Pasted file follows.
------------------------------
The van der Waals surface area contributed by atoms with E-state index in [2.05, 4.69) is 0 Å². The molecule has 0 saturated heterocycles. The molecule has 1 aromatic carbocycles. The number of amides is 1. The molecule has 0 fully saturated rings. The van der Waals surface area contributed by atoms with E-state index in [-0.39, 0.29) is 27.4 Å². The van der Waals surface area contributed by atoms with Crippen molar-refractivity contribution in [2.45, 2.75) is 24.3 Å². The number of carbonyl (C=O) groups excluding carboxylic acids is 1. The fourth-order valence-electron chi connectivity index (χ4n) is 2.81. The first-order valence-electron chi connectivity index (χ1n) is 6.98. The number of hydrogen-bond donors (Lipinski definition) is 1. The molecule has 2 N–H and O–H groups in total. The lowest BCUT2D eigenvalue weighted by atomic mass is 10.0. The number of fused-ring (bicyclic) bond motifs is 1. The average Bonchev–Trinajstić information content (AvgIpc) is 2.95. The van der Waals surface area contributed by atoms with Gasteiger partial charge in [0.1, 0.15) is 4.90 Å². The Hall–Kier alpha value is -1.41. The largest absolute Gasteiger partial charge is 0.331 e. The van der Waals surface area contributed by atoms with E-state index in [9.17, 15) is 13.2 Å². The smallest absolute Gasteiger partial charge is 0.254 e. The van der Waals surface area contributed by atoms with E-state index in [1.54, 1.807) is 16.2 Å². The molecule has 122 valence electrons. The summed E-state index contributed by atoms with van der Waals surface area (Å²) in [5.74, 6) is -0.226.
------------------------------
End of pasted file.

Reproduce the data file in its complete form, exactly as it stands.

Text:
The van der Waals surface area contributed by atoms with E-state index in [2.05, 4.69) is 0 Å². The molecule has 0 saturated heterocycles. The molecule has 1 aromatic carbocycles. The number of amides is 1. The molecule has 0 fully saturated rings. The van der Waals surface area contributed by atoms with E-state index in [-0.39, 0.29) is 27.4 Å². The van der Waals surface area contributed by atoms with Crippen molar-refractivity contribution in [2.45, 2.75) is 24.3 Å². The number of carbonyl (C=O) groups excluding carboxylic acids is 1. The fourth-order valence-electron chi connectivity index (χ4n) is 2.81. The first-order valence-electron chi connectivity index (χ1n) is 6.98. The number of hydrogen-bond donors (Lipinski definition) is 1. The molecule has 2 N–H and O–H groups in total. The lowest BCUT2D eigenvalue weighted by atomic mass is 10.0. The number of fused-ring (bicyclic) bond motifs is 1. The average Bonchev–Trinajstić information content (AvgIpc) is 2.95. The van der Waals surface area contributed by atoms with Gasteiger partial charge in [0.1, 0.15) is 4.90 Å². The Hall–Kier alpha value is -1.41. The largest absolute Gasteiger partial charge is 0.331 e. The van der Waals surface area contributed by atoms with E-state index in [9.17, 15) is 13.2 Å². The smallest absolute Gasteiger partial charge is 0.254 e. The van der Waals surface area contributed by atoms with E-state index in [1.54, 1.807) is 16.2 Å². The molecule has 122 valence electrons. The summed E-state index contributed by atoms with van der Waals surface area (Å²) in [5.74, 6) is -0.226.